Cutting Calories May Ease Sleep Apnea in Obese, Study Finds

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WEDNESDAY, Sept. 10, 2014 (HealthDay News) -- Cutting calories could improve sleep apnea and lower blood pressure in obese adults, Brazilian researchers report.

Sleep apnea causes pauses in breathing while sleeping and is associated with high blood pressure, heart problems and stroke.

The study included 21 obese people, aged 20 to 55, with sleep apnea. Over a 16-week period, some reduced their calorie intake by 800 calories a day while the others made no dietary changes.

At the end of the trial, the patients who reduced their calorie intake had lost more weight, had fewer breathing pauses during sleep, had lower blood pressure and showed higher levels of oxygen in their blood, the investigators found.

The findings were to be presented Wednesday at the American Heart Association meeting on high blood pressure in San Francisco. Data and conclusions of research presented at medical meetings are typically viewed as preliminary until published in a peer-reviewed journal.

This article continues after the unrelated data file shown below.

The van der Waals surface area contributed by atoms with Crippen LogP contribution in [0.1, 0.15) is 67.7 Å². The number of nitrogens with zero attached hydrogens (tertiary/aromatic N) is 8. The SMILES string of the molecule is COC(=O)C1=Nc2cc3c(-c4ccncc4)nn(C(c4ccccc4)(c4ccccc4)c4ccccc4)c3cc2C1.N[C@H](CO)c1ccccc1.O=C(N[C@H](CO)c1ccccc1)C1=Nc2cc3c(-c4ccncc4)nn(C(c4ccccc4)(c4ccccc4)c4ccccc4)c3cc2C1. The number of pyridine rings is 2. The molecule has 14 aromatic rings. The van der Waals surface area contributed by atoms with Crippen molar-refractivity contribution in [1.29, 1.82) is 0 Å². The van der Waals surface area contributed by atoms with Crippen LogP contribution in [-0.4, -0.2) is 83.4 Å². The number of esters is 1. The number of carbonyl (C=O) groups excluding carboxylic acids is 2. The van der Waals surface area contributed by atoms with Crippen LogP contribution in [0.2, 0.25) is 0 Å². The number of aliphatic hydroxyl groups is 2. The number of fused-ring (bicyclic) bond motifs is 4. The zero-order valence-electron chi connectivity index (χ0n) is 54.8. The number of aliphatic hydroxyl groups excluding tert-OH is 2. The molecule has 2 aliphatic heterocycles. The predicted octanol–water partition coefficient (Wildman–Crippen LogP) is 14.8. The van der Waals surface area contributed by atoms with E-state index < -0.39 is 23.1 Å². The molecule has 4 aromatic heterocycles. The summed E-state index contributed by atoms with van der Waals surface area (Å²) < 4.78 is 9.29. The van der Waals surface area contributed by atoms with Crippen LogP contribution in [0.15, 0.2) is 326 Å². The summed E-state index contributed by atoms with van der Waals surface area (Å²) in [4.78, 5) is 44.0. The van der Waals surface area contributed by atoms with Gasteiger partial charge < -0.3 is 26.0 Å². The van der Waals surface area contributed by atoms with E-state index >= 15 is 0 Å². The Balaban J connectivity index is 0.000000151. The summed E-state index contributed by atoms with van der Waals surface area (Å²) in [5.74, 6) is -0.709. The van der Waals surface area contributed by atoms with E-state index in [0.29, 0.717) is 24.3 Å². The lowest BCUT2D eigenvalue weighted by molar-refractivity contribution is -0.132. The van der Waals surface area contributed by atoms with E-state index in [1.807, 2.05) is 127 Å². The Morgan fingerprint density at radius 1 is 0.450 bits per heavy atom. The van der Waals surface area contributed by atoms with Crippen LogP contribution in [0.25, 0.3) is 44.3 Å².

"This study suggests that in obese patients with obstructive sleep apnea, moderate energy restriction can reduce not only body fat but also the severity of obstructive sleep apnea," study co-author Dr. Marcia Klein, adjunct professor in the department of applied nutrition at Rio de Janero State University in Brazil, said in a heart association news release.

"So moderate energy restriction in these patients has the potential to reduce cardiovascular risk," she added.

"Losing weight was most likely the key to all the benefits observed in the calorie-restricted group. A greater reduction in systolic blood pressure can be explained, at least partially, by the reduction in body weight that was associated with reduction in obstructive sleep apnea severity and sympathetic nervous system activity," Klein said.

Systolic blood pressure is the top number in a blood pressure reading and reflects the force of the blood in the arteries when the heart beats. Diastolic blood pressure, the bottom number in a reading, measures pressure in the arteries between heartbeats. Optimal blood pressure is below 120/80 mm Hg.

More information

The U.S. National Library of Medicine has more about sleep apnea.